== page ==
San Francisco’s math and reading test scores have risen steadily for five years, a period marked by a number of initiatives in addition to professional development, including smaller primary classes.

Here’s how the district used its new plan to overhaul K-8 mathematics instruction. Test data had long shown that students could compute but didn’t fully grasp the meaning of those computations. For example, they had difficulty applying equations to solve complex word problems. The district decided to correct this by giving kids more hands-on activities to help them grasp abstract concepts and more discussions around word problems with many possible answers.

That meant that schools would need new textbooks and professional development to get teachers comfortable with the problem-solving approach. In the past, publishing company representatives introduced new textbooks to teachers with a presentation in a crowded auditorium. After selecting textbooks in 1994-95, the district rolled out a new plan.

Teacher leaders were recruited to pilot the textbooks in the spring of 1995. Then, during three districtwide staff development days in 1995-96, leaders introduced the books one unit at a time to small groups of teachers. Training continued in 1996-97. “You would be out in the hallway measuring tiles and doing all the things students would do,” recalls 8th-grade teacher Joseph May. That, May says, helped him anticipate problems students might have.

Having tried out lessons during the pilot phase, leaders could alert teachers to problems with the textbooks themselves, which rarely get thorough field tests from their publishers. “We went through and tore the book apart,” reports 7th-grade teacher Sonya Black, who was trained as a math leader for Lick. “We told them, these answers are wrong, the scale on page 16 is off. …”

In 1995-96, selected schools were assigned one or two TSAs. Lick got two—one for language arts and Michelle Powers for math. Powers meets two days a week with math/science teachers at each grade level, mentors new teachers and keeps the ball rolling on instructional improvements.

“Our school was able, within two years, to go to full-scale implementation of the new math program. That’s almost unheard of,” says Assistant Principal Brad Stam. “Without that ongoing, close support and leadership from a teacher on special assignment, it would have been practically impossible.”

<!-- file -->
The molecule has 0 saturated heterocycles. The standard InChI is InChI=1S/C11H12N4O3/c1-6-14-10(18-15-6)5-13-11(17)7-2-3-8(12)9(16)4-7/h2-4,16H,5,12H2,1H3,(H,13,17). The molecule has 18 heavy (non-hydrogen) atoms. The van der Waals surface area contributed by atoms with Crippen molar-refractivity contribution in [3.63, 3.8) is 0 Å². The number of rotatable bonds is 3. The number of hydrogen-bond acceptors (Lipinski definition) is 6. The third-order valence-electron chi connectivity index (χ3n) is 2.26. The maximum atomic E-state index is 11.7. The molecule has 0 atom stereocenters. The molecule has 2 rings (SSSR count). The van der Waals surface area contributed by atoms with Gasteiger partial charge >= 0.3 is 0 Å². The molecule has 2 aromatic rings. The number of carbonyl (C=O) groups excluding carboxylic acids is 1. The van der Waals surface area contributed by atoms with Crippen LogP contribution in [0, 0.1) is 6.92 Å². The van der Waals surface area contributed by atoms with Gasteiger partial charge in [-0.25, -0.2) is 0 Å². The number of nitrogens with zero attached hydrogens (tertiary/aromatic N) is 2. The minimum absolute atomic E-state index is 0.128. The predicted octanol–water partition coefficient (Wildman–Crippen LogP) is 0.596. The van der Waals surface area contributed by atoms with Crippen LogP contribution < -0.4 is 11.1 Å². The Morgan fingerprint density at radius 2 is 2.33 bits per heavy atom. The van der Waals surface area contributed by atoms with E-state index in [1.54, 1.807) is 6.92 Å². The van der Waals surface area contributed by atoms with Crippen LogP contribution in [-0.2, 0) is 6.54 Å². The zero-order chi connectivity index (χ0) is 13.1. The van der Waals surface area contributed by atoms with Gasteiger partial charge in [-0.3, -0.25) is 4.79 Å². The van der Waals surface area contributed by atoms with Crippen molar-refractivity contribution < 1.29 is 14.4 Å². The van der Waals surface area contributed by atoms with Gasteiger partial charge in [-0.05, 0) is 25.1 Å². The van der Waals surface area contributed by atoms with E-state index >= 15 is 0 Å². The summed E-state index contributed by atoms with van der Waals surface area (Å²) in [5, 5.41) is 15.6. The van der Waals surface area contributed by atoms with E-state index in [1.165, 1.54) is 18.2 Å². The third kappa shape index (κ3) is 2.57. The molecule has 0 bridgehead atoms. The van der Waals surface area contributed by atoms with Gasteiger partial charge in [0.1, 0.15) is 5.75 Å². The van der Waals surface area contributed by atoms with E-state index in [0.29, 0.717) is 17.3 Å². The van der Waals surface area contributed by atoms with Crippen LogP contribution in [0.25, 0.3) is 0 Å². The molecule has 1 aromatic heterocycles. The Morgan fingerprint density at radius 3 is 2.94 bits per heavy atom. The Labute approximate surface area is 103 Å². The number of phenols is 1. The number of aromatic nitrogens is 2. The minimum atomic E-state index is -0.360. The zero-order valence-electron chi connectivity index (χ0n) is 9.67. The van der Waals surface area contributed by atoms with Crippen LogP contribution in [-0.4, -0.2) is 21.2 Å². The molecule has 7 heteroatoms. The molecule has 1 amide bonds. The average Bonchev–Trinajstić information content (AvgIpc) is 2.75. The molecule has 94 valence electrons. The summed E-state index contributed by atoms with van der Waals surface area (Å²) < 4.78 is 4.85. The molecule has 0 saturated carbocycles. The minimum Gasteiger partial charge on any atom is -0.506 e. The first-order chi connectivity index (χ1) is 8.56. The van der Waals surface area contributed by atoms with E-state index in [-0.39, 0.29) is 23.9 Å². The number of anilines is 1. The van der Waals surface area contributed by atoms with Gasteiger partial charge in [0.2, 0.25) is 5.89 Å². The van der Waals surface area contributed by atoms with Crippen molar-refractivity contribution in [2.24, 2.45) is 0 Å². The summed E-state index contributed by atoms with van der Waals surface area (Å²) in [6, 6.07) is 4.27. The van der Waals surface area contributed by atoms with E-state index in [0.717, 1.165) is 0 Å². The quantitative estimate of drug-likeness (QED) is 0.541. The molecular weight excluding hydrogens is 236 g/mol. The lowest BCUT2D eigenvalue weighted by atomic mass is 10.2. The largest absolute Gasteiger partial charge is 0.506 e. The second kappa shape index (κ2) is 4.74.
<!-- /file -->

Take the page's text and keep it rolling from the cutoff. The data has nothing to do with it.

Lick is viewed as one of the most successful schools in the Professional Development Initiative’s uneven implementation. Lick staff say they have two advantages—a school culture that encourages teamwork and the extra support of a TSA.

When it comes to changing how teachers teach, staff at Lick say that a TSA can be more effective than can a school administrator or even a school resource teacher.

Unlike an administrator, a TSA can encourage talented teachers to share good ideas “without other teachers feeling that you’ve set up a competitive environment where people are being judged,” says Stam. He has seen well-meaning administrators “actually build resistance” to collaboration by praising the work of a few. When a TSA leads a meeting, “that takes the whole accountability or compliance atmosphere out it,” he says, “and focuses it more on professional development.”

Unlike a resource teacher, TSAs hold a temporary position, which gives them more credibility with classroom teachers, Stam believes. Until several years ago, the district employed hundreds of resource teachers, “many of whom were just deadwood,” he says. “It was a way for the school to get somebody out of the classroom who was detrimental to the kids, or it was seen as a cushy job you advanced to with seniority.”